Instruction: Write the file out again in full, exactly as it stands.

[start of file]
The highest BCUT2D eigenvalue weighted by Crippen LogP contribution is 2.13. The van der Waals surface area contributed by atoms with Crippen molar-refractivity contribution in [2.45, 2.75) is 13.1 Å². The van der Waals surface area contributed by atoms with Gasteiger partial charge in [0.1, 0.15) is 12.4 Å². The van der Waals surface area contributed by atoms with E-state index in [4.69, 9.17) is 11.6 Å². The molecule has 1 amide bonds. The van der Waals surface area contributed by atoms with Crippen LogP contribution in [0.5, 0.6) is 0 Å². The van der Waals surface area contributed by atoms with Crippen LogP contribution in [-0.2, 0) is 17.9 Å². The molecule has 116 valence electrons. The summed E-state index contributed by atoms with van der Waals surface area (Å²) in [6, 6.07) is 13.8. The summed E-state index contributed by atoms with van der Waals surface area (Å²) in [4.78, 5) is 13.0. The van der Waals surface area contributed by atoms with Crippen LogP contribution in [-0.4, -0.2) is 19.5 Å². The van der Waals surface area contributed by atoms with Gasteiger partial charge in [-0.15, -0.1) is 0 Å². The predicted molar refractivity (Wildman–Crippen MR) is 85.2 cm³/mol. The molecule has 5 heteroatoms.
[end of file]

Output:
The highest BCUT2D eigenvalue weighted by Crippen LogP contribution is 2.13. The van der Waals surface area contributed by atoms with Crippen molar-refractivity contribution in [2.45, 2.75) is 13.1 Å². The van der Waals surface area contributed by atoms with Gasteiger partial charge in [0.1, 0.15) is 12.4 Å². The van der Waals surface area contributed by atoms with E-state index in [4.69, 9.17) is 11.6 Å². The molecule has 1 amide bonds. The van der Waals surface area contributed by atoms with Crippen LogP contribution in [0.5, 0.6) is 0 Å². The van der Waals surface area contributed by atoms with Crippen LogP contribution in [-0.2, 0) is 17.9 Å². The molecule has 116 valence electrons. The summed E-state index contributed by atoms with van der Waals surface area (Å²) in [6, 6.07) is 13.8. The summed E-state index contributed by atoms with van der Waals surface area (Å²) in [4.78, 5) is 13.0. The van der Waals surface area contributed by atoms with Crippen LogP contribution in [-0.4, -0.2) is 19.5 Å². The van der Waals surface area contributed by atoms with Gasteiger partial charge in [-0.15, -0.1) is 0 Å². The predicted molar refractivity (Wildman–Crippen MR) is 85.2 cm³/mol. The molecule has 5 heteroatoms.